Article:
Horst Simon to Present “Supercomputers and Superintelligence” at PASC17 in Lugano

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Horst Simon, Berkeley Lab Deputy Director

Today PASC17 announced that Horst Simon will present a public lecture entitled “Supercomputers and Superintelligence” at the conference. PASC17 takes place June 26-28 in Lugano Switzerland.

In recent years the idea of emerging superintelligence has been discussed widely by popular media, and many experts voiced grave warnings about its possible consequences. This talk will use an analysis of progress in supercomputer performance to examine the gap between current technology and reaching the capabilities of the human brain. In spite of good progress in high performance computing and techniques such as machine learning, this gap is still very large. The presentation will then explore two related topics through a discussion of recent examples: what can we learn from the brain and apply to HPC, e.g., through recent efforts in neuromorphic computing? And how much progress have we made in modeling brain function? The talk will be concluded with a perspective on the true dangers of superintelligence, and on our ability to ever build self-aware or sentient computers.

Horst Simon is an internationally recognized expert in the development of parallel computational methods for the solution of scientific problems of scale. His research interests are in the development of sparse matrix algorithms, algorithms for large-scale eigenvalue problems, and domain decomposition algorithms. His recursive spectral bisection algorithm is a breakthrough in parallel algorithms. Honored twice with the prestigious Gordon Bell Prize, most recently in 2009 for the development of innovative techniques that produce new levels of performance on a real application (in collaboration with IBM researchers) and in 1988 in recognition of superior effort in parallel processing research (with others from Cray and Boeing).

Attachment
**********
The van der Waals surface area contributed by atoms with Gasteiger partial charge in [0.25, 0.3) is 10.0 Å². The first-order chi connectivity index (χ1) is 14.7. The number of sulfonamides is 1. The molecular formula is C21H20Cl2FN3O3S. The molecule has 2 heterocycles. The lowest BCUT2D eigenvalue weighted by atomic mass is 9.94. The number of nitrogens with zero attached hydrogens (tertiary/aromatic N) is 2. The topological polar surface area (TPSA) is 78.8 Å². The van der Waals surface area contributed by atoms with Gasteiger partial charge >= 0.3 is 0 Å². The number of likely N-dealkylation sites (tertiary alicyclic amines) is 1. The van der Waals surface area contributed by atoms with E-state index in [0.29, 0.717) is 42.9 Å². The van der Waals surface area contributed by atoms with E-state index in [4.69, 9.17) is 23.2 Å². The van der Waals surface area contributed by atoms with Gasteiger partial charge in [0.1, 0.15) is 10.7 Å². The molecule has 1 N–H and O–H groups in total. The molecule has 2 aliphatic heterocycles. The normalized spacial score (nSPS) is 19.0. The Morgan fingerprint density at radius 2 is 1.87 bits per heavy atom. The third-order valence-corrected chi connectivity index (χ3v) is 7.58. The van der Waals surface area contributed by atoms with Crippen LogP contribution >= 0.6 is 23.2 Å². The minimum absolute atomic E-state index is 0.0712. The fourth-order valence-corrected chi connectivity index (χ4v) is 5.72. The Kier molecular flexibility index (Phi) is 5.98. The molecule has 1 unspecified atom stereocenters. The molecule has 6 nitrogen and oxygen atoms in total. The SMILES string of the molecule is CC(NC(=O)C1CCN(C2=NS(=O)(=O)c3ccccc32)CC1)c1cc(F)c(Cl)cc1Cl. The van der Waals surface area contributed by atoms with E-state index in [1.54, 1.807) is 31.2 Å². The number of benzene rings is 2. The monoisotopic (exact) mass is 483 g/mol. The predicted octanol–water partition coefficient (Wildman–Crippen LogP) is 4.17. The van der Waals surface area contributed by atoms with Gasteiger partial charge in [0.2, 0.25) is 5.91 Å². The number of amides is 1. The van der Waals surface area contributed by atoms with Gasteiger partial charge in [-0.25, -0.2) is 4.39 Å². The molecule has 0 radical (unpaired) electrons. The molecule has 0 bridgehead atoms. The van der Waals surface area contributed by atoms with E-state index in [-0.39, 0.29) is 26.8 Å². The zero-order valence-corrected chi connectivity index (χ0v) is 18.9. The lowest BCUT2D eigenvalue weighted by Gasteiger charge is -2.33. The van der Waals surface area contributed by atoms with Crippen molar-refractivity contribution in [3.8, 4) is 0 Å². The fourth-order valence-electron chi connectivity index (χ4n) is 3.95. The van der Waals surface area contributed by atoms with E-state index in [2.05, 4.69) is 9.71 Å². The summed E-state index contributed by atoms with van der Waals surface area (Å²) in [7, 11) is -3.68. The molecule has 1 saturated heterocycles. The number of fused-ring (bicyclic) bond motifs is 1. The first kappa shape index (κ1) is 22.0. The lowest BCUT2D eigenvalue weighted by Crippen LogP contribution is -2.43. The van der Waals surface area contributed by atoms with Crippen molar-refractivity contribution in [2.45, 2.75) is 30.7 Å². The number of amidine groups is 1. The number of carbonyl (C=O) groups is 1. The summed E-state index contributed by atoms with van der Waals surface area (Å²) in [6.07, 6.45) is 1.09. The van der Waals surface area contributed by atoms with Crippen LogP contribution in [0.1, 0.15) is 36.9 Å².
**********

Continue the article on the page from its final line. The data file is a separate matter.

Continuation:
Horst Simon is Deputy Laboratory Director and Chief Research Officer (CRO) of Berkeley Labs. The Deputy Director is responsible for the overall integration of the scientific goals and objectives, consistent with the Laboratory’s mission. Simon has been with Berkeley Lab since 1996, having served previously as Associate Laboratory Director for Computing Sciences, and Director of NERSC. His career includes positions at Stony Brook University, Boeing, NASA, and SGI. He received his Ph.D. in Mathematics from UC Berkeley, and a Diplom (M.A.) from TU Berlin, Germany. Simon is a SIAM Fellow and member of SIAM, ACM, and IEEE Computer Society.

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